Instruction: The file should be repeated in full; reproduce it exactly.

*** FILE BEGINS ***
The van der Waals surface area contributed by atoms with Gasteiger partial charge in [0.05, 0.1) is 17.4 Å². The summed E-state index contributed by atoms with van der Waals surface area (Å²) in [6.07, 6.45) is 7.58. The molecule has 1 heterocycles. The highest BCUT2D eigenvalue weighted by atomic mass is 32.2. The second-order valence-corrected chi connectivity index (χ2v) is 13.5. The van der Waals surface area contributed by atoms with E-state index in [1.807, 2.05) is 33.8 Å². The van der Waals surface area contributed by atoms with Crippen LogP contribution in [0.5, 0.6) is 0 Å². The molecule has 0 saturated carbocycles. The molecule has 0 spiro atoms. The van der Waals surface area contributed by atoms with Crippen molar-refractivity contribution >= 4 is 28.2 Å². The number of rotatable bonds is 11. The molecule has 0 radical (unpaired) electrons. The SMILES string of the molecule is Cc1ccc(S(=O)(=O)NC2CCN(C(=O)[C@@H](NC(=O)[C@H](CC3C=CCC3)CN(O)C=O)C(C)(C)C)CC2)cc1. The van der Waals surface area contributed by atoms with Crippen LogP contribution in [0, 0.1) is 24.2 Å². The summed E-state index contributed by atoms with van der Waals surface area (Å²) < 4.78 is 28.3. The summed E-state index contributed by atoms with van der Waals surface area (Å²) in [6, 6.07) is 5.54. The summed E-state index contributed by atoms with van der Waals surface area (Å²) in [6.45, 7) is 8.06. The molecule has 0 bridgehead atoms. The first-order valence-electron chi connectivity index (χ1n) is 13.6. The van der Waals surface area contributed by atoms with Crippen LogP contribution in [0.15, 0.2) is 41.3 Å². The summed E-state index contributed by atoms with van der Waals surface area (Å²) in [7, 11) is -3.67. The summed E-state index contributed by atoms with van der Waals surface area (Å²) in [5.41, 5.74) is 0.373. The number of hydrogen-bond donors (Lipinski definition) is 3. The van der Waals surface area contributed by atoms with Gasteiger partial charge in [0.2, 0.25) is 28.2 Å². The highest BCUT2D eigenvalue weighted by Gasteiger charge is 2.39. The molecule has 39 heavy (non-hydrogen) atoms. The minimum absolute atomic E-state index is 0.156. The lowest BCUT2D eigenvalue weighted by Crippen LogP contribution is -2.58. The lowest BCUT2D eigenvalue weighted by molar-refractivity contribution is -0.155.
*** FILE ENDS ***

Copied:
The van der Waals surface area contributed by atoms with Gasteiger partial charge in [0.05, 0.1) is 17.4 Å². The summed E-state index contributed by atoms with van der Waals surface area (Å²) in [6.07, 6.45) is 7.58. The molecule has 1 heterocycles. The highest BCUT2D eigenvalue weighted by atomic mass is 32.2. The second-order valence-corrected chi connectivity index (χ2v) is 13.5. The van der Waals surface area contributed by atoms with E-state index in [1.807, 2.05) is 33.8 Å². The van der Waals surface area contributed by atoms with Crippen LogP contribution in [0.5, 0.6) is 0 Å². The molecule has 0 saturated carbocycles. The molecule has 0 spiro atoms. The van der Waals surface area contributed by atoms with Crippen molar-refractivity contribution >= 4 is 28.2 Å². The number of rotatable bonds is 11. The molecule has 0 radical (unpaired) electrons. The SMILES string of the molecule is Cc1ccc(S(=O)(=O)NC2CCN(C(=O)[C@@H](NC(=O)[C@H](CC3C=CCC3)CN(O)C=O)C(C)(C)C)CC2)cc1. The van der Waals surface area contributed by atoms with Crippen LogP contribution in [0, 0.1) is 24.2 Å². The summed E-state index contributed by atoms with van der Waals surface area (Å²) < 4.78 is 28.3. The summed E-state index contributed by atoms with van der Waals surface area (Å²) in [6, 6.07) is 5.54. The summed E-state index contributed by atoms with van der Waals surface area (Å²) in [6.45, 7) is 8.06. The molecule has 0 bridgehead atoms. The first-order valence-electron chi connectivity index (χ1n) is 13.6. The van der Waals surface area contributed by atoms with Crippen LogP contribution in [0.15, 0.2) is 41.3 Å². The summed E-state index contributed by atoms with van der Waals surface area (Å²) in [7, 11) is -3.67. The summed E-state index contributed by atoms with van der Waals surface area (Å²) in [5.41, 5.74) is 0.373. The number of hydrogen-bond donors (Lipinski definition) is 3. The van der Waals surface area contributed by atoms with Gasteiger partial charge in [0.2, 0.25) is 28.2 Å². The highest BCUT2D eigenvalue weighted by Gasteiger charge is 2.39. The molecule has 39 heavy (non-hydrogen) atoms. The minimum absolute atomic E-state index is 0.156. The lowest BCUT2D eigenvalue weighted by Crippen LogP contribution is -2.58. The lowest BCUT2D eigenvalue weighted by molar-refractivity contribution is -0.155.